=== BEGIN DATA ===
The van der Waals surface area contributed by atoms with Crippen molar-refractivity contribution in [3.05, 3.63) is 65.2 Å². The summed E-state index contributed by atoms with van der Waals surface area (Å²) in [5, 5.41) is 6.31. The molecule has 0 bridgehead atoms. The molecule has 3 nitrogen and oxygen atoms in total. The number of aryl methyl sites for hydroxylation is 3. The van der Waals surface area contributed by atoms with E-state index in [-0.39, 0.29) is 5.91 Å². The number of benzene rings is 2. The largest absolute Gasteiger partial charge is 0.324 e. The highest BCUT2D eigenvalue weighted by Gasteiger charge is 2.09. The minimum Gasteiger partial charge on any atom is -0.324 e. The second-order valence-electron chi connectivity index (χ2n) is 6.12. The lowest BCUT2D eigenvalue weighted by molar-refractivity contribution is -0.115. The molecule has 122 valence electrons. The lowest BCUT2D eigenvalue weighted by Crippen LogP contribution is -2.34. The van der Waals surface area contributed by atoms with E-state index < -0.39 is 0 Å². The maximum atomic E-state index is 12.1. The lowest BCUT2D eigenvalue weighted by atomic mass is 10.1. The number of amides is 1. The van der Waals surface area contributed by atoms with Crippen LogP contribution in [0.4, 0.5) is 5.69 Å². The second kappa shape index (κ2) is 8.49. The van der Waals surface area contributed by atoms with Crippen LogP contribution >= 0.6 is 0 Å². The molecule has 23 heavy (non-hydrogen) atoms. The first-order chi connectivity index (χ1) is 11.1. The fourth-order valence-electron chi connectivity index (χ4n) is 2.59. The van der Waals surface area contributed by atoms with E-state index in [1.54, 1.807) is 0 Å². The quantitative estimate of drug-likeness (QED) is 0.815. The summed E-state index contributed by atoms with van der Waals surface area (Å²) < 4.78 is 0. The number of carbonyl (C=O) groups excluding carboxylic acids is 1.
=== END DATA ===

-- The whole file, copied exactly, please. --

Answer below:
The van der Waals surface area contributed by atoms with Crippen molar-refractivity contribution in [3.05, 3.63) is 65.2 Å². The summed E-state index contributed by atoms with van der Waals surface area (Å²) in [5, 5.41) is 6.31. The molecule has 0 bridgehead atoms. The molecule has 3 nitrogen and oxygen atoms in total. The number of aryl methyl sites for hydroxylation is 3. The van der Waals surface area contributed by atoms with E-state index in [-0.39, 0.29) is 5.91 Å². The number of benzene rings is 2. The largest absolute Gasteiger partial charge is 0.324 e. The highest BCUT2D eigenvalue weighted by Gasteiger charge is 2.09. The minimum Gasteiger partial charge on any atom is -0.324 e. The second-order valence-electron chi connectivity index (χ2n) is 6.12. The lowest BCUT2D eigenvalue weighted by molar-refractivity contribution is -0.115. The molecule has 122 valence electrons. The lowest BCUT2D eigenvalue weighted by Crippen LogP contribution is -2.34. The van der Waals surface area contributed by atoms with E-state index < -0.39 is 0 Å². The maximum atomic E-state index is 12.1. The lowest BCUT2D eigenvalue weighted by atomic mass is 10.1. The number of amides is 1. The van der Waals surface area contributed by atoms with Crippen LogP contribution in [0.4, 0.5) is 5.69 Å². The second kappa shape index (κ2) is 8.49. The van der Waals surface area contributed by atoms with Crippen LogP contribution >= 0.6 is 0 Å². The molecule has 23 heavy (non-hydrogen) atoms. The first-order chi connectivity index (χ1) is 11.1. The fourth-order valence-electron chi connectivity index (χ4n) is 2.59. The van der Waals surface area contributed by atoms with E-state index in [1.54, 1.807) is 0 Å². The quantitative estimate of drug-likeness (QED) is 0.815. The summed E-state index contributed by atoms with van der Waals surface area (Å²) < 4.78 is 0. The number of carbonyl (C=O) groups excluding carboxylic acids is 1.